Cultural Differences In Amy Tan's Two Kinds

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Children, since able to think for themselves, have wanted to aspire to be their own person. Parents, however, don’t always agree with the direction their child has chosen to follow in life. In Amy Tan’s Two Kinds, Jing-Mei is a Chinese-American girl. Her Chinese mother wants her to be a prodigy, which Jing-mei finds herself not wanting to be. Despite her mother’s efforts, Jing-mei doesn't seem to be good at anything except piano, but she refuses to excel at it. As her mother slowly takes away her freedom to be her own person, Jing-mei stunts her own progress. Using cultural differences, family relations, and a flash-forward, Amy Tan demonstrates that without the freedom to be themselves, children stop their own progress because it’s the only freedom they have. …show more content…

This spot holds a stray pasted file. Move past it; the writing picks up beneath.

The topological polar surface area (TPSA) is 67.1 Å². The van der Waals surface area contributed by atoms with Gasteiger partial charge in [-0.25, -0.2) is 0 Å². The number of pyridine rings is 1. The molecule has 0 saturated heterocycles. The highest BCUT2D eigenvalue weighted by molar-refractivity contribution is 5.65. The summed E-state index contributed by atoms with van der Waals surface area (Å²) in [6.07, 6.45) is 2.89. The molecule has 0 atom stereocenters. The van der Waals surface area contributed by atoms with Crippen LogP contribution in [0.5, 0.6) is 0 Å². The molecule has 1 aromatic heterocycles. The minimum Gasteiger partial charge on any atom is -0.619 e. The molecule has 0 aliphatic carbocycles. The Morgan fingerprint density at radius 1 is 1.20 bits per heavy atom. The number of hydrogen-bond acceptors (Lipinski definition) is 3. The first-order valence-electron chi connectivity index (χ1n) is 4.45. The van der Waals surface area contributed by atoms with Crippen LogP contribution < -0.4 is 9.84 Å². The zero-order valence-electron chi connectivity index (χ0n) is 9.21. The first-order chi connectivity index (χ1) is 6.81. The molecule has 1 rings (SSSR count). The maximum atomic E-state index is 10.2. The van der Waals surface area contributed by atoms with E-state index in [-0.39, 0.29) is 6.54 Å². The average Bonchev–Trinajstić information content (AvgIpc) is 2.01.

My mother and father would adore me.” (p. 236) Jing-mei wants her parents to notice and adore her, but more importantly, make her parents proud. After seeing her mother’s disappointment for failing once again, she decides to give up on being what her mother wants her to be: a prodigy. The shame Jing-mei feels from disappointing her unsupportive mother causes her to restrain her ability to excel.“I failed her so many times, each time asserting my own will, my right to fall short of expectations.” (p. 243) Jing-mei says this in a brooding way, as if she regrets what she’s done with her time. She’s also confessing that she stopped herself from achieving anything prestigious during her life because it was the only liberty her mother hadn’t robbed her

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